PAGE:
Oswaldo Cabrera unlocks offensive spark after embracing Juan Soto’s approach at plate

Juan Soto and Oswaldo Cabrera of the New York Yankees are up against the Astros in Houston on March 29, 2024.

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Oswaldo Cabrera has transformed himself into a dedicated student, and his teacher is none other than New York Yankees superstar, Juan Soto. The Yankees utility star, who affectionately calls the Dominical slugger the “Latin Leader” for his bilingual fluency, takes every opportunity to observe the slugger, particularly during batting practice.

Spring training transformed into a learning experience for Oswaldo Cabrera and his fellow prospects – shortstop Oswald Peraza and outfielder Everson Pereira. These young Yankees consistently positioned themselves near Juan Soto’s batting cage, absorbing every detail of his masterful approach at the plate.  Juan Soto’s bat control was a masterclass, and his focus on line drives instead of towering fly balls resonated deeply with Oswaldo Cabrera. After each session, Juan Soto, acting as a patient instructor, would offer valuable insights, further solidifying the lessons learned.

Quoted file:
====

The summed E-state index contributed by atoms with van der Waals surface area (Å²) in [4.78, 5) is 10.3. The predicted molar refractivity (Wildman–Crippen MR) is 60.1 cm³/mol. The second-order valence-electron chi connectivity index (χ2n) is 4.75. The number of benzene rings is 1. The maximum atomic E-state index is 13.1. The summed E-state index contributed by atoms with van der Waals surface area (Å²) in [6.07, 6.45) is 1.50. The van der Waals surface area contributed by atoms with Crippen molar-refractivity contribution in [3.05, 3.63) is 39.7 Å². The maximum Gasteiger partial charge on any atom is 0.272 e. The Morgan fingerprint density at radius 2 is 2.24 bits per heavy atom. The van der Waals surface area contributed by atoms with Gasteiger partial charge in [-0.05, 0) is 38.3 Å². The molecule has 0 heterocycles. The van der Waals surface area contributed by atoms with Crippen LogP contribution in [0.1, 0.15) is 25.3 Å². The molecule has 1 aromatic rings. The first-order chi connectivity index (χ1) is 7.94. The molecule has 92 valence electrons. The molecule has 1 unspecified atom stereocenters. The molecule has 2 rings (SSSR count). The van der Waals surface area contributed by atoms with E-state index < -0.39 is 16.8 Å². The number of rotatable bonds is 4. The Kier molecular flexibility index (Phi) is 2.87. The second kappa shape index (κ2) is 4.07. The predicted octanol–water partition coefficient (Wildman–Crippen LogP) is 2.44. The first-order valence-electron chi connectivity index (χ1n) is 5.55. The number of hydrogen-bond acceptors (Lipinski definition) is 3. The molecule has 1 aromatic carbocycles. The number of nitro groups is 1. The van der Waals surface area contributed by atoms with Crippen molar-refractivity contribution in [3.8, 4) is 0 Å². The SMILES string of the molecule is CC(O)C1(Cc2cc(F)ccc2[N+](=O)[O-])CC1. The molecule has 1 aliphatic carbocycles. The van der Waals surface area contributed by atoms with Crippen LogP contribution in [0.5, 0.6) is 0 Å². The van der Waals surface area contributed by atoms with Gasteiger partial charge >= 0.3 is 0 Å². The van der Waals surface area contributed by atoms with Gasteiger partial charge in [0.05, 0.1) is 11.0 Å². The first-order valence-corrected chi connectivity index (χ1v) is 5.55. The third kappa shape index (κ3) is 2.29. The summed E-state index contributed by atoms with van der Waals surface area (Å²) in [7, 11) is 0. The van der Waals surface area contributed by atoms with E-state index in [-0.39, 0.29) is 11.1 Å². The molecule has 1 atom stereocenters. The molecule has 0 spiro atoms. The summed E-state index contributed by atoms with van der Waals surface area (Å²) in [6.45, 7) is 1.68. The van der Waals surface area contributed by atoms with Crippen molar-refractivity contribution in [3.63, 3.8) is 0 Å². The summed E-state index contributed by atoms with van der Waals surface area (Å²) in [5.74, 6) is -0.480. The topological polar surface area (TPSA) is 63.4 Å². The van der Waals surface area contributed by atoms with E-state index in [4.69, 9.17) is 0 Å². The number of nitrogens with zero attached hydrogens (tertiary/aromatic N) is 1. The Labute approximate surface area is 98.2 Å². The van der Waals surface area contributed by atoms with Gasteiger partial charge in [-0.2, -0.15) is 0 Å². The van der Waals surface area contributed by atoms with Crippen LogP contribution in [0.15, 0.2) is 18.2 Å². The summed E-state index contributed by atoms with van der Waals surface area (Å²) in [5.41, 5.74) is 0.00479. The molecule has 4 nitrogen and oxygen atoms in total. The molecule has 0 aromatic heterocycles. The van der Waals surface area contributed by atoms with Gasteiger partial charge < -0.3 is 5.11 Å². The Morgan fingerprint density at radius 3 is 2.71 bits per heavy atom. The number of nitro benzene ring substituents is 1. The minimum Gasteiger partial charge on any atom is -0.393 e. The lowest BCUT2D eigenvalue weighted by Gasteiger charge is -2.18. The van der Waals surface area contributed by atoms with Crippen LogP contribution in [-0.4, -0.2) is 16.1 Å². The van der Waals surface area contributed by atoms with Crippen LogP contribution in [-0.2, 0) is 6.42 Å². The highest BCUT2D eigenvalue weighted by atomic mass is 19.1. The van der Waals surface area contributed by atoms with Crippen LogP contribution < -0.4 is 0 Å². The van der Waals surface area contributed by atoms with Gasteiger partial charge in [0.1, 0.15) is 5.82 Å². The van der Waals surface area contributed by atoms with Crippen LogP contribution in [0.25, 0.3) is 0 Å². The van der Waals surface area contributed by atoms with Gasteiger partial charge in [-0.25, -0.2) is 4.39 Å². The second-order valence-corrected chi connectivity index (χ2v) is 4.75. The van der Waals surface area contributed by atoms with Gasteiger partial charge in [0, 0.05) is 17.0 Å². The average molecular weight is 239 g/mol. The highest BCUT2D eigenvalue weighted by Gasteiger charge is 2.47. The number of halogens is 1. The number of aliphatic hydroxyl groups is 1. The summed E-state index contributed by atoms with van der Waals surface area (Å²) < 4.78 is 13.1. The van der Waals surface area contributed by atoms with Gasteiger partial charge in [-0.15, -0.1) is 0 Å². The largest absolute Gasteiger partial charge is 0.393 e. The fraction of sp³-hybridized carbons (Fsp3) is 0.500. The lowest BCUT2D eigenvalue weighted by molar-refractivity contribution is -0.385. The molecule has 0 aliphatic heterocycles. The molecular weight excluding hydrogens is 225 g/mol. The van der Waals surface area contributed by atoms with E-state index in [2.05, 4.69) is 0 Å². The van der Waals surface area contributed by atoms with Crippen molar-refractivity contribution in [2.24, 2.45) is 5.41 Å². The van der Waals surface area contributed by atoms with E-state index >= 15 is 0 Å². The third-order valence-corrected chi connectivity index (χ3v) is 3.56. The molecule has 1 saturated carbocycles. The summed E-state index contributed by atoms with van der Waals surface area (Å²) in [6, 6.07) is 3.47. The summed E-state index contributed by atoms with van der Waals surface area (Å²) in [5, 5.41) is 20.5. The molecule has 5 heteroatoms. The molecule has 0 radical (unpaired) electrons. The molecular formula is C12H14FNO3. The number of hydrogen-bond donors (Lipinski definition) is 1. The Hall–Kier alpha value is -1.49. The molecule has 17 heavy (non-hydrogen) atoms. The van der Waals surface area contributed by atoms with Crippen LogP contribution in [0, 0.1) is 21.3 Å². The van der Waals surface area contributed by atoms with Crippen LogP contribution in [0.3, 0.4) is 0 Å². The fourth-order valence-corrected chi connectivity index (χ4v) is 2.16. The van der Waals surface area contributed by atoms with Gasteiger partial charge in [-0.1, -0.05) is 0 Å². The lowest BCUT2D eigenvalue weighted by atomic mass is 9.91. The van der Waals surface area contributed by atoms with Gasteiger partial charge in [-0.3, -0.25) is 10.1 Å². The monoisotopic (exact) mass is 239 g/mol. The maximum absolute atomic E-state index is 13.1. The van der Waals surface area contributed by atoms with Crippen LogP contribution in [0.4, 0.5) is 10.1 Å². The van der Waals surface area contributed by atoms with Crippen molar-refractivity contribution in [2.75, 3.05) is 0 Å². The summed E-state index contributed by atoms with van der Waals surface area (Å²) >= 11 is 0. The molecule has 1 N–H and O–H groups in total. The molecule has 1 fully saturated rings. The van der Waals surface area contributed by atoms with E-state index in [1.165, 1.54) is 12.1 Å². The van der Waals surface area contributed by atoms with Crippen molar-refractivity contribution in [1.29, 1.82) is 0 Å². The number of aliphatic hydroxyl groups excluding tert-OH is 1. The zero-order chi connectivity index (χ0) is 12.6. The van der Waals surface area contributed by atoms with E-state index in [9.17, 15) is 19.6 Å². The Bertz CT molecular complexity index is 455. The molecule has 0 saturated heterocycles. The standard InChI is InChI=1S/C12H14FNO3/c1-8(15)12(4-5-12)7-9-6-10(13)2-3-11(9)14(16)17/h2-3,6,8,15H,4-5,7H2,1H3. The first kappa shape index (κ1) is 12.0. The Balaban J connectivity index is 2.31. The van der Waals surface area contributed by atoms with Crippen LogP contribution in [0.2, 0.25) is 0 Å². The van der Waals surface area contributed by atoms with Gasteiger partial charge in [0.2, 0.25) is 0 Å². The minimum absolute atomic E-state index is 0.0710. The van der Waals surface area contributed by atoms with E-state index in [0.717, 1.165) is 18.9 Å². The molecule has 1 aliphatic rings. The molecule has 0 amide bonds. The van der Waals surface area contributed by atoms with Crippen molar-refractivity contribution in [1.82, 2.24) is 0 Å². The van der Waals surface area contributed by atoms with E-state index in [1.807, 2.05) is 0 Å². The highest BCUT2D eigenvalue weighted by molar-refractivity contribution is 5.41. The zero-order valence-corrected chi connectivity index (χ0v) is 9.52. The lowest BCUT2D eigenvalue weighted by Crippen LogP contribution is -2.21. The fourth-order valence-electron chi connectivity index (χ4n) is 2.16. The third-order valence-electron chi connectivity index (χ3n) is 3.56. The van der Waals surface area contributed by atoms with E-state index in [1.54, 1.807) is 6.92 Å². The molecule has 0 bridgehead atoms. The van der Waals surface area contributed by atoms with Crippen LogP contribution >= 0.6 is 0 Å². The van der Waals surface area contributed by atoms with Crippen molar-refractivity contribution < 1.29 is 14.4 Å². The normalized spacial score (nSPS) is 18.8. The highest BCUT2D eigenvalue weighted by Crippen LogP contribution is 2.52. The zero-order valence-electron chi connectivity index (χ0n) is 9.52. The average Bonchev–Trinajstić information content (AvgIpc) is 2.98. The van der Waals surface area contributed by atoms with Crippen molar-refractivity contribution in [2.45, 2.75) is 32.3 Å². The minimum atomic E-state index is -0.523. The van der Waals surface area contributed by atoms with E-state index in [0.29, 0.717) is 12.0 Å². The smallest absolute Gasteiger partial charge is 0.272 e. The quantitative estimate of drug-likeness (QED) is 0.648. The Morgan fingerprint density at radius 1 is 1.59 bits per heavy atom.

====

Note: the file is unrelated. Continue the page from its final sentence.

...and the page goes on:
Oswaldo Cabrera’s keen observation skills allowed him to dissect Juan Soto’s technique, particularly the unique way he generates power.  He constantly questioned himself, searching for the secrets behind Juan Soto’s hitting prowess.  One key takeaway was the emphasis on line drives. Witnessing Juan Soto consistently line rockets during practice sessions left a lasting impression on Oswaldo Cabrera, prompting him to reevaluate his own approach, which had previously prioritized home runs.